After a long nap, Punxsutawney Phil will be coming out of his burrow to share some big news. Will we have six more weeks of winter or an early spring? Let your kiddos make their own predictions and display their hypotheses as a fun bulletin board display! Use this adorable craft and writing activity to discuss the yearly tradition of Groundhog Day.
How Do I Make The Groundhog?
Included in this download are an image of the completed craft, step by step instructions to complete the craft, two types of templates and a writing prompt. Simply print the blank templates onto colored paper to cut out with your students. You can also print the labeled templates onto plain paper. Then, trace the templates onto construction paper and cut the shapes out. This makes it easy to save the plain templates and reuse them each year.
After the shapes are cut out, students will paste them together and complete the writing prompt. For this writing prompt, students predict whether Phil WILL or WILL NOT see his shadow on February 2nd. The kids love seeing whether or not they were right on Groundhog Day. Hanging these in the hallway will make for a fantastic winter display!
Why Make Predictions about Groundhog Day?
Kids love making predictions as they learn about how the world works. Forming hypotheses and making simple predictions are not only fun, but they make for great group discussions. Students can share their opinions and reasonings in a healthy manner through simple tasks such as this Groundhog Day writing prompt and craft. They enjoy talking about what they think will happen and then finding out what the Groundhog saw.
Other Uses for the Groundhog Craft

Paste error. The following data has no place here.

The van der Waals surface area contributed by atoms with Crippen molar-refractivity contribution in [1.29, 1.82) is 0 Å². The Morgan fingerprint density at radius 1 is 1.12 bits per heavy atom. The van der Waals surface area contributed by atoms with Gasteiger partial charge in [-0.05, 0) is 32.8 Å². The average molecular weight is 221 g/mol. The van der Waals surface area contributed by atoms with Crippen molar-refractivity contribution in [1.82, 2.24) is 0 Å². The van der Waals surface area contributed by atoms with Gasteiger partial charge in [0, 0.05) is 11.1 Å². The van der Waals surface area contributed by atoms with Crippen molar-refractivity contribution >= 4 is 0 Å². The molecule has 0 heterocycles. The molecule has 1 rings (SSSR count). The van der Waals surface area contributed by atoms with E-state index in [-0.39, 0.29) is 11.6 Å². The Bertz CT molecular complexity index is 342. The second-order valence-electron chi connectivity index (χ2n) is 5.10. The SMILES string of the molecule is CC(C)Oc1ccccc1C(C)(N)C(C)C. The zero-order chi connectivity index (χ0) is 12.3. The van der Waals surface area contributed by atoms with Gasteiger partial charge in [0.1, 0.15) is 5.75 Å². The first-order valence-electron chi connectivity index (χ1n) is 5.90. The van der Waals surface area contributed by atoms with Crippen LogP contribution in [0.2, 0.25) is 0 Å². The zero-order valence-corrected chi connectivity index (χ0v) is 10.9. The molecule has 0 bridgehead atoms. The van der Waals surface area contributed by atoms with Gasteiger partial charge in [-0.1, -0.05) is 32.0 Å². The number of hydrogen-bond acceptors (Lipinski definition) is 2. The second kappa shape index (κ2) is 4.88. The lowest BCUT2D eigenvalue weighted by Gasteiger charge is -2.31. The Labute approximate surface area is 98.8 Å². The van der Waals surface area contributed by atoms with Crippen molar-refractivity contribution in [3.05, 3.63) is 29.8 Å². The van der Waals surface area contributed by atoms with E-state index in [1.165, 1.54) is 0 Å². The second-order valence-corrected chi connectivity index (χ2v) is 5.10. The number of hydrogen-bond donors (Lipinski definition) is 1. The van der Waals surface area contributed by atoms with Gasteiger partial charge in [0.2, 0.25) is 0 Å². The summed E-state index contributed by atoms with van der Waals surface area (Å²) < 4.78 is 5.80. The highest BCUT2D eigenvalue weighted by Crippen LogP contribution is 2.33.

As always, my crafts are great to use with the study of a letter, especially in preschool and kindergarten. If you study the letter G in February, you can incorporate this activity to scaffold learning for little learners. Teach them about Groundhog Day and then wrap up the lesson by reviewing the letter G and the sound it makes.
This craft is also a fantastic fine motor activity because kids have to cut around both curved and straight lines. The Groundhog’s little hairs are an added obstacle, but great for practicing those cutting skills. If your little ones need extra assistance, you can cut out part of the craft ahead of time and let them finish it up. I like to do the tricky edges but leave the straight lines for those that need it.
You can use this activity as morning work by having students cut out their shapes when they enter the classroom. Then, during writing time, they can complete the writing portion of the craft. After everything is complete, the pieces can be glued together and shared with the rest of the class.
This February, I hope you can make use of this scientific craftivity. I love crafts that have a purpose, and I know you do too! Grab the Groundhog Craft from my store and be sure to check out my other fun craftivities.
Check out the craft in action in this quick video!
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